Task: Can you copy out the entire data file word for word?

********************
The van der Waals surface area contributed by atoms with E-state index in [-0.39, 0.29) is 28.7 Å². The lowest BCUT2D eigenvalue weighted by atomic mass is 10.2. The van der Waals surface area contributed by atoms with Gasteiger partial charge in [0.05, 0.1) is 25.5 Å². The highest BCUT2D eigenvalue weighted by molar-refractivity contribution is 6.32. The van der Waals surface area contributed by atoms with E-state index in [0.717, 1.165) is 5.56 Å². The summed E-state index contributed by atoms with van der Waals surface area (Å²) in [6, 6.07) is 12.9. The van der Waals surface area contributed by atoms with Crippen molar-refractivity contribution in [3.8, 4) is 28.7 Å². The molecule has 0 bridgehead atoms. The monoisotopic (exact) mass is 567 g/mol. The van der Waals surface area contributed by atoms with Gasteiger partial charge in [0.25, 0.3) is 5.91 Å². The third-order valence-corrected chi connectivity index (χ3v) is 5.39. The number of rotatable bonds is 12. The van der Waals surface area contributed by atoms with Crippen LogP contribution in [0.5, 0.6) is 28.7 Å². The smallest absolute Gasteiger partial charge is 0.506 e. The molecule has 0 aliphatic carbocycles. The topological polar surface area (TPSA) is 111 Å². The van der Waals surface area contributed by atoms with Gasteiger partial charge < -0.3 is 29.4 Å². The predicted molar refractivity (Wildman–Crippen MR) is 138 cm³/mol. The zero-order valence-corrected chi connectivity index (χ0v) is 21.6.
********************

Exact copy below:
The van der Waals surface area contributed by atoms with E-state index in [-0.39, 0.29) is 28.7 Å². The lowest BCUT2D eigenvalue weighted by atomic mass is 10.2. The van der Waals surface area contributed by atoms with Gasteiger partial charge in [0.05, 0.1) is 25.5 Å². The highest BCUT2D eigenvalue weighted by molar-refractivity contribution is 6.32. The van der Waals surface area contributed by atoms with E-state index in [0.717, 1.165) is 5.56 Å². The summed E-state index contributed by atoms with van der Waals surface area (Å²) in [6, 6.07) is 12.9. The van der Waals surface area contributed by atoms with Crippen molar-refractivity contribution in [3.8, 4) is 28.7 Å². The molecule has 0 bridgehead atoms. The monoisotopic (exact) mass is 567 g/mol. The van der Waals surface area contributed by atoms with Gasteiger partial charge in [0.25, 0.3) is 5.91 Å². The third-order valence-corrected chi connectivity index (χ3v) is 5.39. The number of rotatable bonds is 12. The van der Waals surface area contributed by atoms with Crippen LogP contribution in [0.5, 0.6) is 28.7 Å². The smallest absolute Gasteiger partial charge is 0.506 e. The molecule has 0 aliphatic carbocycles. The topological polar surface area (TPSA) is 111 Å². The van der Waals surface area contributed by atoms with Gasteiger partial charge < -0.3 is 29.4 Å². The predicted molar refractivity (Wildman–Crippen MR) is 138 cm³/mol. The zero-order valence-corrected chi connectivity index (χ0v) is 21.6.